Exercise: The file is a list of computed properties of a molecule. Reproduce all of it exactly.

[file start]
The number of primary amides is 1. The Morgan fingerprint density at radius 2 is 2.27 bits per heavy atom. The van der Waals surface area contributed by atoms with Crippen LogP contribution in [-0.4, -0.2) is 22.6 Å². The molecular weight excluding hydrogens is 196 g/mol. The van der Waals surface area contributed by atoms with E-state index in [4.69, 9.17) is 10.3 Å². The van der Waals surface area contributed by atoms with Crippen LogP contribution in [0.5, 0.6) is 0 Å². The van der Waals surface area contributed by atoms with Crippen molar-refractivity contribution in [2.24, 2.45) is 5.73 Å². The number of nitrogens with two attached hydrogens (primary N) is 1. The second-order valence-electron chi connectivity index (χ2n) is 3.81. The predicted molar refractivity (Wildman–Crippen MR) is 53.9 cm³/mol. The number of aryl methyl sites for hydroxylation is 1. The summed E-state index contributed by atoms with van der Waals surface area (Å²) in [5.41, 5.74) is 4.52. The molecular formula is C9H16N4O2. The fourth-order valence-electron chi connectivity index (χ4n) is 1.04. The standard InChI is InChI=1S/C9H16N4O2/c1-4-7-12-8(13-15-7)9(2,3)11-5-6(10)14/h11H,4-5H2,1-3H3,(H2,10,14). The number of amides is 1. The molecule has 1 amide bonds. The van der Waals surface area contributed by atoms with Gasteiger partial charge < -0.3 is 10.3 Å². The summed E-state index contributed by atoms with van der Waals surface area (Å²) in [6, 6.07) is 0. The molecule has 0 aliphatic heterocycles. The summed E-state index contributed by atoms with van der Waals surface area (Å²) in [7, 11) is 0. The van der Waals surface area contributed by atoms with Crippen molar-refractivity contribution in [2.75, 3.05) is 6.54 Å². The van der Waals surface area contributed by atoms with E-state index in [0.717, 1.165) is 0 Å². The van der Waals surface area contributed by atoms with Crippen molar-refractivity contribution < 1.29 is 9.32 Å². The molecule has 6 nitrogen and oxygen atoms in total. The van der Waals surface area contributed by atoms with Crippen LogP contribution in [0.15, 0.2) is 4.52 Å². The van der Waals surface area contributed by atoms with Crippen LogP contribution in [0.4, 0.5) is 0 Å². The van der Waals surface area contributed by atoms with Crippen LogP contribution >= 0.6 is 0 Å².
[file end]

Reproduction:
The number of primary amides is 1. The Morgan fingerprint density at radius 2 is 2.27 bits per heavy atom. The van der Waals surface area contributed by atoms with Crippen LogP contribution in [-0.4, -0.2) is 22.6 Å². The molecular weight excluding hydrogens is 196 g/mol. The van der Waals surface area contributed by atoms with E-state index in [4.69, 9.17) is 10.3 Å². The van der Waals surface area contributed by atoms with Crippen LogP contribution in [0.5, 0.6) is 0 Å². The van der Waals surface area contributed by atoms with Crippen molar-refractivity contribution in [2.24, 2.45) is 5.73 Å². The number of nitrogens with two attached hydrogens (primary N) is 1. The second-order valence-electron chi connectivity index (χ2n) is 3.81. The predicted molar refractivity (Wildman–Crippen MR) is 53.9 cm³/mol. The number of aryl methyl sites for hydroxylation is 1. The summed E-state index contributed by atoms with van der Waals surface area (Å²) in [5.41, 5.74) is 4.52. The molecular formula is C9H16N4O2. The fourth-order valence-electron chi connectivity index (χ4n) is 1.04. The standard InChI is InChI=1S/C9H16N4O2/c1-4-7-12-8(13-15-7)9(2,3)11-5-6(10)14/h11H,4-5H2,1-3H3,(H2,10,14). The number of amides is 1. The molecule has 1 amide bonds. The van der Waals surface area contributed by atoms with Gasteiger partial charge < -0.3 is 10.3 Å². The summed E-state index contributed by atoms with van der Waals surface area (Å²) in [6, 6.07) is 0. The molecule has 0 aliphatic heterocycles. The summed E-state index contributed by atoms with van der Waals surface area (Å²) in [7, 11) is 0. The van der Waals surface area contributed by atoms with Crippen molar-refractivity contribution in [2.75, 3.05) is 6.54 Å². The van der Waals surface area contributed by atoms with E-state index in [0.717, 1.165) is 0 Å². The van der Waals surface area contributed by atoms with Crippen molar-refractivity contribution < 1.29 is 9.32 Å². The molecule has 6 nitrogen and oxygen atoms in total. The van der Waals surface area contributed by atoms with Crippen LogP contribution in [0.15, 0.2) is 4.52 Å². The van der Waals surface area contributed by atoms with Crippen LogP contribution in [0.4, 0.5) is 0 Å². The van der Waals surface area contributed by atoms with Crippen LogP contribution >= 0.6 is 0 Å².